1. As soon as I write my comment, Swawkbox posts an article about mandatory selection. Great minds think alike (or “fools seldom differ” as my dad used to say).

  2. The fact that there are plenty of people ready to fund a new party but the plotters choose to remain and fight from within, shows just how split they really are. I reckon each of they thinks they should be the leader and can’t agree with each other on a candidate they could all support.

  3. If they think they can force JC out they had better think again. I would guess around 90% of his supporters would go with him and most of the current MPs, except for the traitors, and the sooner they go the better. Can these traitors not be made to sign a vow of loyalty to the Party, and if they don’t they get no financial support in the event of an election. We should not tolerate these back stabbers.

  4. Labour traitors; best way to help Corbyn is to leave & take Tory votes with you!!!

  5. Look what happened to the SDP – in fact how people remember the SDP? There is no doubt in my mind that a large majority of the over 550,000 membership of Labour supports Jeremy Corbyn. Any attempt by a small group of so-called ‘centrist’ MPs trying set up a centrist grouping is bound to fail, there simply aren’t enough of them. But, more than that the sea change in British politics for which Corbyn is the catalyst will simply wash away these ‘out-of-time’ MPs.

  6. So glad you reproduced this great article that I read earlier on your emergency back up word press account. Glad you are up and running again, keep up the good work.

  7. It has always been my contention that that these MPs will stay in the party as long as they can do damage to Labour, then at the right moment leave and gain from supporters discontent. I think it is long before time to withdraw the whip from those that have already proved where their loyalties actually lie. We need people to take their place who can articulate facts rather than sound bites or Neo-Liberal propaganda.

  8. Regarding the Cash the cooperates may bankroll them if it loos like Labor could win it may be there main plan for avoiding Taxation rises to buy some of these neo liberals off to prevent Corbyns program at all costs.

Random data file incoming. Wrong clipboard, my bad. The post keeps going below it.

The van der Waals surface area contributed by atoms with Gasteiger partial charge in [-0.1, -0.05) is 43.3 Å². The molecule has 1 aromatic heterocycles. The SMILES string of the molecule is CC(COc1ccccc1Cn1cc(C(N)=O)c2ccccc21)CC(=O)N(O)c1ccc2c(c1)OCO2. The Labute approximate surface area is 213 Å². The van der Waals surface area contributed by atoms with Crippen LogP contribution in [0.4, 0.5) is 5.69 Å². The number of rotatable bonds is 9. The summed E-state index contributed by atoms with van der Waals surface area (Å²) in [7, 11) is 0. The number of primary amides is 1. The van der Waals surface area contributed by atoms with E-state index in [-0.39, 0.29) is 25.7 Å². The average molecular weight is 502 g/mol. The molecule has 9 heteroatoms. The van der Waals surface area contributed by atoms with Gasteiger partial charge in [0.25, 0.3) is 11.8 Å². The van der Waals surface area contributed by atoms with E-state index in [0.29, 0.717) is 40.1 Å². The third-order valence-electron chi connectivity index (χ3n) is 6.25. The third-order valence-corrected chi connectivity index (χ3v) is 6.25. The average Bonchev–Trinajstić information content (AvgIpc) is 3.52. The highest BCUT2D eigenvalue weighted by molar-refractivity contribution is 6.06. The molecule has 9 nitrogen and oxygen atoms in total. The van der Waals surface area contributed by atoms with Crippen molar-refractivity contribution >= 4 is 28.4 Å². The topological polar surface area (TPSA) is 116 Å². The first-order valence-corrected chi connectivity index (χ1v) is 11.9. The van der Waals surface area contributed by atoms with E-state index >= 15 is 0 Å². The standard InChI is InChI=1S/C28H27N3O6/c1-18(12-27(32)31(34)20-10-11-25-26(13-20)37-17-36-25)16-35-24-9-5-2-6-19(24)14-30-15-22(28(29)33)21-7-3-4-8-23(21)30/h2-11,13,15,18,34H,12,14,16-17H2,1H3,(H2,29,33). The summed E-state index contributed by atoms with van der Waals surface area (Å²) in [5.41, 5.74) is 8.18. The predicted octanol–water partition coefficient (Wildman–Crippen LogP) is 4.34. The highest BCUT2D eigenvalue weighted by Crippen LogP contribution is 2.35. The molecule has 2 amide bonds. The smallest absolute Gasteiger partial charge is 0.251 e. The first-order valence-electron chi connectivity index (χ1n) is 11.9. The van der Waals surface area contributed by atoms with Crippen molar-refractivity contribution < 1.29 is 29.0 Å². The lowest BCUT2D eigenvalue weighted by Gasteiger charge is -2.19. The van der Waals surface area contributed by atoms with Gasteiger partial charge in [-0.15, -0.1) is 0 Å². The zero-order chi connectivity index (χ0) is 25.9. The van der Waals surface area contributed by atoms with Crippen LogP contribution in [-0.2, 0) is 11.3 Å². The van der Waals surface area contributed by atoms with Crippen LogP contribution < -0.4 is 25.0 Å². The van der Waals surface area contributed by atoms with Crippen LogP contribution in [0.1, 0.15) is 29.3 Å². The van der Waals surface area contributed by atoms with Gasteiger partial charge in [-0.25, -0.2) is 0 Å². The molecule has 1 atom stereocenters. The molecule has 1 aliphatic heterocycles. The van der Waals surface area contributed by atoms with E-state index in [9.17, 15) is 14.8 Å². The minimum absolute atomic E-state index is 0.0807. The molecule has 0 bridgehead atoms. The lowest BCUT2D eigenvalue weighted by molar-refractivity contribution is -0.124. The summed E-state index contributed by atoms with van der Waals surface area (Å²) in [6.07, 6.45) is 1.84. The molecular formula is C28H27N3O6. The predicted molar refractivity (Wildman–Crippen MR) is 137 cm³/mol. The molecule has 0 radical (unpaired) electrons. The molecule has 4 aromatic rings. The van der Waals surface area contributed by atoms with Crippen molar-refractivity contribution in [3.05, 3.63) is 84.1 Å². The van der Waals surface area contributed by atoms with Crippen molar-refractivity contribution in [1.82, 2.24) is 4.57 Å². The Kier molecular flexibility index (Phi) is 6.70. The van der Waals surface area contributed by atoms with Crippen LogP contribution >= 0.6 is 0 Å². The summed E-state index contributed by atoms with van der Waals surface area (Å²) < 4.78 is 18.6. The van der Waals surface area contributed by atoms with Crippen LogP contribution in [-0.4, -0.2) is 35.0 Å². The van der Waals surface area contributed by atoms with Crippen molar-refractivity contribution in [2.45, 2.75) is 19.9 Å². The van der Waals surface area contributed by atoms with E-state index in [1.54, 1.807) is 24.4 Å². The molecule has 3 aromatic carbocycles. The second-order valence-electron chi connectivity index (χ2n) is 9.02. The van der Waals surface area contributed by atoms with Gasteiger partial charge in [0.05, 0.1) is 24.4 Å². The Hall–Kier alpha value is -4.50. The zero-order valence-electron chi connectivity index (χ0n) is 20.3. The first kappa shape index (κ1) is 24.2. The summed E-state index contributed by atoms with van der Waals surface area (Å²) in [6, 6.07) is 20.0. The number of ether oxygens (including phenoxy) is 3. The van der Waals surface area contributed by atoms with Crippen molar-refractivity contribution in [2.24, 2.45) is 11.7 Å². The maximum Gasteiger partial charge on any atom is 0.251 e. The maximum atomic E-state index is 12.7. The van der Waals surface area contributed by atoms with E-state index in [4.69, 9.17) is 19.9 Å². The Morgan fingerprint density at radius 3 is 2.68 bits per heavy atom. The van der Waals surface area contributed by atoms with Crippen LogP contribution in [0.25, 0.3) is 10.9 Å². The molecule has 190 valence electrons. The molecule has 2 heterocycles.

9. Jeremy has allowed this to brew and stew, he should have stamped his authority on the party sooner and expelled some of the detractors. The Hodge case was a prime example where instant expulsion was justified. Jeremy needs to show a lot more leadership now.

    1. Suspension or expulsion of MPs is up to the Whips office with advice from Jennie Formby. It isn’t up to JC though doubtless he makes his feelings heard.

  10. How long will take to bring in mandatory reselection after the vote? This is needed urgently now and will put the cat amongst the chickens.

  11. This is really scary.We should require every candidate to sign a declaration that they will not defect after the election, otherwise elections become just a mockery.

  12. +1, Chris. I’d like to see even more commitment required though.
    Undertakings to uphold and abide by the rules, to fulfil the duties of whichever position is offered to the best of one’s ability and to commit without mental reservation to the party, to the manifesto, to the leadership and most importantly to all Labour’s core principles and beliefs – not going to list them, we all know what they are – but which may be open to review as outside circumstances dictate.

  13. They are so predictable we all know what their next step is. Early september, they are going to threaten to split if labour doesn’t accept the 11 exemples of the deeply flawed IHRA definition so lets see if Jeremy and his team really have what it takes to resist pressure or if they will back off (as i believe they will) and show all this revolution maybe a fluck after all.